They were too much alike.  They were contenders.  Strategic Contenders.   Not contending with each other.  Their ideas were similar, and they questioned the “authorities”: where ever or whom ever, they may be. Their enemies were the same: mediocrity — the banal, the unquestioning conformity.   For they were exceptional .

Brilliant. Sui generis.

stalin-hitler

That is the problem. They couldn’t have been friends. Even though both were combating the elite Intellectual Mob Totalitarians.

And the herd majority.

They had seen it with their own eyes: the systems that demanded conformity: Nazi Germany and Soviet Union.

And there were those who fully embraced that conformity and propagated it, without thinking, because it is to their short-term advantage to travel with the herd.

Nothing is more obstinate than a fashionable consensus.
– Margaret Thatcher

They both had fled to America as emigrants. They found those in the elite establishment in their new country would not like or…

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Sudan’s Real Crisis Is the Disregard for Female Life

Originally posted on TIME:

The world was shaken by the news Thursday that a pregnant woman was sentenced to death for apostasy. Meriam Yehya Ibrahim is eight months pregnant, and because she will not renounce her Christian faith, she will be hanged soon after she gives birth. In Sudan, children must be raised the religion of their father. The government claims that because Ibrahim’s father was a Muslim, she must remain so and her marriage to a Christian man is invalid.

Meriam Yehya Ibrahim’s story resonates with everything I’ve experienced in my 10 years of working in Sudan and South Sudan. Ibrahim’s story reminds me of a dear friend of mine, Mary Achai, whose Muslim slave master set her on fire, along with three of her children, because she ran away when she learned that he planned to sell her 10-year-old daughter as a virgin bride. Although Mary is permanently marred inside and out…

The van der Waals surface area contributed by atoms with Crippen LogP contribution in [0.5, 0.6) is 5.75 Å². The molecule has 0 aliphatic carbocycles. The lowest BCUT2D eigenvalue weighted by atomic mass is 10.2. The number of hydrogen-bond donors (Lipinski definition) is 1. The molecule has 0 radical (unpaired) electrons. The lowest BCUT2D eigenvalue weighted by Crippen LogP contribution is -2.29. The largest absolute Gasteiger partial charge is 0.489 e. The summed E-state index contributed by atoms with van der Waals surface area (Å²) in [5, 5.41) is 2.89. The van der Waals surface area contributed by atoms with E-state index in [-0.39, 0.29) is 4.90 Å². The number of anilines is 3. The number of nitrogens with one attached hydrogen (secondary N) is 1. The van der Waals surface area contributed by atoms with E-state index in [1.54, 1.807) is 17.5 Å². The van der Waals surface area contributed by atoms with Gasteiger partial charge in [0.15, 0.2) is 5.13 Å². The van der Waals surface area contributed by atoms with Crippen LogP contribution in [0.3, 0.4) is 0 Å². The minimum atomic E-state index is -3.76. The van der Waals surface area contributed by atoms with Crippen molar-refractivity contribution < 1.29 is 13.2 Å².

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The View From Your Window

Originally posted on The Dish:

image (1)

Santa Monica, California, 12.51 pm. “View from my dentist’s chair just now. We can smell the smoke from the San Diego fires.”

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The Shaming of Monica: Why We Owe Her an Apology

Originally posted on TIME:

Ask any child of the 1990s, and she remembers – vividly – when she first heard about the Monica Lewinsky scandal (as well as the particular sex acts involved).

I was 16, perched with a group of friends in the hallway of my high school, devouring the contents of the Starr report like a trashy romance novel. (He did what with a cigar?! ) None of us was old enough to truly comprehend the complexities – or power dynamics – of a 22-year-intern fellating the President of the United States. And yet we did know one thing: We didn’t like that raunchy Lewinsky girl. What kind of woman flashes her thong at the president, anyway?

Long before “slut-shaming” was a term, Monica Lewinsky was its original target. My teenage friends and I were among her critics, though the rest of the country too seemed to be acting like horny misogynist…